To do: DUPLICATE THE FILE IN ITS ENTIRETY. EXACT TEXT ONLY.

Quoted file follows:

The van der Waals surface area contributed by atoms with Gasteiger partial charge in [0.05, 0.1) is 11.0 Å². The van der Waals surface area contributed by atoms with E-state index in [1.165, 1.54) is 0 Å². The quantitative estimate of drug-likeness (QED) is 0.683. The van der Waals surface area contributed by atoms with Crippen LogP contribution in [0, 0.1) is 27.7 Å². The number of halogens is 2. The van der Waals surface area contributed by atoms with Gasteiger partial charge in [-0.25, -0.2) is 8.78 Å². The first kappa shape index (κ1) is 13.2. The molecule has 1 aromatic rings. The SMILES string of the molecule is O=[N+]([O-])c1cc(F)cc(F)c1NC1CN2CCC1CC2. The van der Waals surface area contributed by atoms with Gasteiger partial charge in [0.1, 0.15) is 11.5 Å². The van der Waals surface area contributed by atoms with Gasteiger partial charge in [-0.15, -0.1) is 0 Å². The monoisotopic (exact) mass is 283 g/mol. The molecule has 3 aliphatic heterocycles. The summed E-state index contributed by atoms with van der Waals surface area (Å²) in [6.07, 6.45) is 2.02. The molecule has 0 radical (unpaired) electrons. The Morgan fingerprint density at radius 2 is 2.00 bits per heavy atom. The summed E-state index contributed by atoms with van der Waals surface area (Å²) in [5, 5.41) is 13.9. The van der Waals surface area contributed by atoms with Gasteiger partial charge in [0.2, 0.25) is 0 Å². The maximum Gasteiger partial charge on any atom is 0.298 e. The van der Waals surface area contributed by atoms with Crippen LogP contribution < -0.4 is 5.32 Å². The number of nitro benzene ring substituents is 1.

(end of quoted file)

The van der Waals surface area contributed by atoms with Gasteiger partial charge in [0.05, 0.1) is 11.0 Å². The van der Waals surface area contributed by atoms with E-state index in [1.165, 1.54) is 0 Å². The quantitative estimate of drug-likeness (QED) is 0.683. The van der Waals surface area contributed by atoms with Crippen LogP contribution in [0, 0.1) is 27.7 Å². The number of halogens is 2. The van der Waals surface area contributed by atoms with Gasteiger partial charge in [-0.25, -0.2) is 8.78 Å². The first kappa shape index (κ1) is 13.2. The molecule has 1 aromatic rings. The SMILES string of the molecule is O=[N+]([O-])c1cc(F)cc(F)c1NC1CN2CCC1CC2. The van der Waals surface area contributed by atoms with Gasteiger partial charge in [0.1, 0.15) is 11.5 Å². The van der Waals surface area contributed by atoms with Gasteiger partial charge in [-0.15, -0.1) is 0 Å². The monoisotopic (exact) mass is 283 g/mol. The molecule has 3 aliphatic heterocycles. The summed E-state index contributed by atoms with van der Waals surface area (Å²) in [6.07, 6.45) is 2.02. The molecule has 0 radical (unpaired) electrons. The Morgan fingerprint density at radius 2 is 2.00 bits per heavy atom. The summed E-state index contributed by atoms with van der Waals surface area (Å²) in [5, 5.41) is 13.9. The van der Waals surface area contributed by atoms with Gasteiger partial charge in [0.2, 0.25) is 0 Å². The maximum Gasteiger partial charge on any atom is 0.298 e. The van der Waals surface area contributed by atoms with Crippen LogP contribution < -0.4 is 5.32 Å². The number of nitro benzene ring substituents is 1.